“Oh, I got lots of ideas, but I think we should strive for an emergent solution. Your business seems to be fast‑paced, and we surely need to keep up with the changes that your business will force on the product. How was the last product developed?”
 “Oh, the other company that developed it for us told us they were using defined processes. Their company was certified with ISO and CMMi, and this would surely help in this regard. Then they asked us to describe the system that they would deliver in 6 months. Of course, things changed in the meantime, and over time we had to wait longer and longer for changes in the system.
 “Now, this doesn’t sound too well. Now, here is a thing, I would like to try out ‑ with your buy‑in of course. I recently read about something called “Specification Workshops” and how teams reach a common understanding of the next few items on their list to be developed.”
 “Oh, we attended one of those, too. It started right at the beginning of the project when we needed to discuss what the software should be doing. It still didn’t help, though.”
 “Right, but we will limit the scope of our discussion to one or two months of up‑coming features. Of course depending on your time and availability.”
 “So often? But we can’t set time aside for a whole week each month.”
 “Oh, I see a misunderstanding here. Our Specification Workshops will be held more frequently, but more timely to the implementation of the new features. In addition, these will last only a few hours.”
 “Ah, I think I got it now, and I think we could get this scheduled.”
 “Now, during the meetings, we will take a short list of upcoming features. We will discuss what this feature is about, and try to note down examples of the functionality. Then, while implementing the feature, we will use the examples from the workshops as a stepping stone, and automate them as acceptance tests, which will be running continuously throughout the life of the product.”
 “This sounds neat. But we are not so technical. How can we make sure that the right examples are automated? You know, I read an automated test once, but I couldn’t understand them.”
 “Of course, while automating the tests, we will take care to automate the examples as literally as possible. Since we sit together during the identification of reasonable examples, we will be trying to express them in a reasonable way, so that automation later will be easier, but you will still be able to read them.”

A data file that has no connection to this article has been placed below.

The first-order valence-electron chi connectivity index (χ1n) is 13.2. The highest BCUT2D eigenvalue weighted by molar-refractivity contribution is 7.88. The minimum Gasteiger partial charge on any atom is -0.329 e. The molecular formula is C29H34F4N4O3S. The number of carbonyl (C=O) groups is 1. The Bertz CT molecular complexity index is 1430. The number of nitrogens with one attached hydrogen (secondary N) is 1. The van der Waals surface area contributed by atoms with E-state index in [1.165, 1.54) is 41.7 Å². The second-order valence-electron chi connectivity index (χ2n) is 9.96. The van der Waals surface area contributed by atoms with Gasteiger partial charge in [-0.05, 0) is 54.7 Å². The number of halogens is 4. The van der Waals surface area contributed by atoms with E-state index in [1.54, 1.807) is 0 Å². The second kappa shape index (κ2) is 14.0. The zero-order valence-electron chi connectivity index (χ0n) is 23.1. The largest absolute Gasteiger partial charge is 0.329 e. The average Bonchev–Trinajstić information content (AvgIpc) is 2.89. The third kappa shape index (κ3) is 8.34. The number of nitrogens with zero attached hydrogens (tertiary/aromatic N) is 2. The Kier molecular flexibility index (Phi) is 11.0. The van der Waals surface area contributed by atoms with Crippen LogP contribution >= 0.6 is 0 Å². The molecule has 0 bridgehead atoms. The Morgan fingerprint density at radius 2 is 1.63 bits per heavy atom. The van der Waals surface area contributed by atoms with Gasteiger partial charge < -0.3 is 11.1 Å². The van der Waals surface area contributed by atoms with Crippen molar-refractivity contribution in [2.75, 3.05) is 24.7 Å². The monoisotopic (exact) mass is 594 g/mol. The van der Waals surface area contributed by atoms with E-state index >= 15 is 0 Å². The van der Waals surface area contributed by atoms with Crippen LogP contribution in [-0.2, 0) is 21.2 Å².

“Hmmm, but can we trust what you automated? Who will test the tests?”
 “The automated examples will just serve as a stepping stone. We will add more tests to these examples, and therefore further refine the specification we initially agree upon. Additionally, we will test our automation code as well. And from time to time we may invite you to a stakeholder demonstration, and evaluation of the functionality.”
 “Oh, a demo? I know these, they’re just faked.”
 “Not really, as we will operate the real system, and you may also get some hands on the application if you’d like to.”
 “Oh, we may play with the application as well? That’s interesting. Your ideas sound nice, and I think we could work like this. Let’s try this out.”
 “Yes, that sounds like a workable strategy. Let’s settle this as today’s result, and schedule a follow‑up to get the first set of scope and discuss it in one of these ‘Specification Workshops’.”
 “So, let’s check our schedules, and find a date…”

The project takes off very well. After one or two iterations Peter’s team gets in some trouble but is able to work out of it. The team delivers their first version right on the scheduled date and receives another order from Important Corp.